Leverage BYOC for Data Warehousing Architecture in the Cloud

Here’s what you need to know about optimizing BYOC for data warehousing architecture in the cloud.

David Loshin

July 7, 2020

5 Min Read
Leverage BYOC for Data Warehousing Architecture in the Cloud
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The concept of “bring your own compute” (or BYOC) is the foundation of a modern approach to supporting a data warehousing architecture in the cloud. In essence, BYOC is based on the loose coupling of computation and storage resources. A shared cloud-based data lake allows enterprise assets to be pooled in a common storage environment that is segregated from computing resources by decoupling the computation from the storage. This model allows data consumers to use their own resources to perform desired analyses and subsequent reporting

As organizations evaluate the opportunities for data asset sharing through a cloud-based data lake environment, they will see how BYOC ultimately enables shared self-service reporting and analytics. And there is an additional benefit to BYOC that may not be immediately obvious because it is not about the technical environment, but rather how it shifts operational management responsibilities and budget accountability from the data producer to the data consumers.

In a typical legacy on-premises reporting and analytics data warehousing architecture, one team is assigned the tasks for the production of the data for the data warehouse as well as the management of the data warehouse environment itself. Often called a “data warehouse group,” a “data warehouse center of excellence” or some other designation, the producer of the data warehouse is often also expected to provide, support, and pay for the platform and environment that others use to access the shared reporting and analytics environment.

In the typical enterprise, the data warehouse is not just the storage framework for data assets; it is also the system through which requests are made, queries are executed and analyses are performed. For example, the enterprise data warehouse team often extracts the data from the sources. It also often provides the platforms for data staging, validation and transformation; the hardware platform for the data warehouse itself; the processes for loading the data into the target data warehouse environment; and end user access technologies (such as business intelligence, reporting and analysis front ends) that data consumers employ to use the data. 

Unfortunately, though, this model’s sustainability is inversely related to the data warehouse’s success. As the number of data warehouse consumers increases, the greater the investment required to support scalability, concurrency and a growing array of required end user capabilities. Yet, as an enterprise service, the data warehouse team often struggles to acquire the budget necessary to support this expansion.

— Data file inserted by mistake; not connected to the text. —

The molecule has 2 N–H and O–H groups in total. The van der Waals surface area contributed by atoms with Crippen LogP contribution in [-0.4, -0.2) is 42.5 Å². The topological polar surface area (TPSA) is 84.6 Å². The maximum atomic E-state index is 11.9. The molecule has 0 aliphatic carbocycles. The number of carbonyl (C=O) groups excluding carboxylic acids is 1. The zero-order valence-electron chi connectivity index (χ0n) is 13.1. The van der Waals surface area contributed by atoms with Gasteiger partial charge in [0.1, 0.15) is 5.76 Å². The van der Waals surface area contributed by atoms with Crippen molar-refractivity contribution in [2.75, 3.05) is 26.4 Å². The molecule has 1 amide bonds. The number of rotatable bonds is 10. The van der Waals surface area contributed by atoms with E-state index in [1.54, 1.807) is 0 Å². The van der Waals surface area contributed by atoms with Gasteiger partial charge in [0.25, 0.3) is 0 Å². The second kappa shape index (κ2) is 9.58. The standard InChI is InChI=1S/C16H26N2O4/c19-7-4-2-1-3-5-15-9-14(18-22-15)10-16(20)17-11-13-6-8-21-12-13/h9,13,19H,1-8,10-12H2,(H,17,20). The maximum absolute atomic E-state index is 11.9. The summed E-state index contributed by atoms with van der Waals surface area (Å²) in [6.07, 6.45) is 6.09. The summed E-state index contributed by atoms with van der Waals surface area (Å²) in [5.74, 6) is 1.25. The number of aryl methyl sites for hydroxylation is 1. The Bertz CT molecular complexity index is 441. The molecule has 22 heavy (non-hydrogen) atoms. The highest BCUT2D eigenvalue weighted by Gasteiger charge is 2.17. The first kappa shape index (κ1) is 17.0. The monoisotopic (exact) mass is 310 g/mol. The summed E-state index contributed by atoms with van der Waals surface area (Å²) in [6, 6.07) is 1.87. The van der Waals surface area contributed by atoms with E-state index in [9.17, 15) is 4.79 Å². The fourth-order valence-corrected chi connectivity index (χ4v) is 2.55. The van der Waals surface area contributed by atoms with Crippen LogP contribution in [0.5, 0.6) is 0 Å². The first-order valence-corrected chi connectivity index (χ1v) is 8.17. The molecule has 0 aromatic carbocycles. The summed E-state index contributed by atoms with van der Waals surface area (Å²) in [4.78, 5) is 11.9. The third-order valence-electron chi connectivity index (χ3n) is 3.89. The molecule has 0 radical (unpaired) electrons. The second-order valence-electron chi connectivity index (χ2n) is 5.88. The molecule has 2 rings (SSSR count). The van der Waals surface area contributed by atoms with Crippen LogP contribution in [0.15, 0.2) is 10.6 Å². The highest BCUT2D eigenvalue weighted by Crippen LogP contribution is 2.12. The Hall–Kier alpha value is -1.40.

This lack of sustainability contributes to the continuing trend of organizations migrating their data and applications to the cloud. Clearly, there are practical factors driving cloud migration, such as simplified operations, lowered costs, or the ability to take advantage of effectively unlimited scalable computing and storage resources. And at the same time, the fact that cloud providers compartmentalize their services and separate the storage from the compute allows the data warehouse team to focus on the production and subsequent management of shared data resources without having to also concentrate on end user accessibility. 

In other words, the organization that is responsible for managing the data does not have to be the same organization responsible for providing the computing resources for processing and analyzing the data. Instead, data consumers can supply (and pay for) their own computing resources and bring those resources to the shared data--the essence of “bring your own compute.” Pushing the cost and management of the computing resources to the consumer communities is not only more equitable (since it no longer imposes the costs on the data producers), but it also frees data consumers from the platform constraints that typically linger in underbudgeted on-premises data warehouse system environments. This effectively allows a variety of different consumers to process and analyze shared data on their own schedules and budgets.

That being said, some confusion about the practical implementation of BYOC remains. The notion suggests that all data consumers have to do is conjure up computing resources and magically “bring those resources” and align them with the data to accomplish their reporting and analytics processes. The idea implies that the data does not move, but instead remains within the shared data lake. This is not actually the case: Even when data consumers bring their own computing resources, data must still be streamed from the data lake to the computational environment to be locally loaded, processed and analyzed.

The trick is for each data consumer to figure out the optimal way to use the shared data. In some cases this might be manifested as a relational database system temporarily instantiated on a computing instance that is loaded from the data lake. Other options would be to use an in-memory NoSQL database or to rely on the pipelined processing provided by programming environments like Apache Spark. BYOC lends a degree of freedom to the enterprise by dissociating the operational costs of data access from the data producer. At the same time, it enables data consumers to manage their own resource scalability without relying on a constrained enterprise shared services budget.


About the Author(s)

David Loshin


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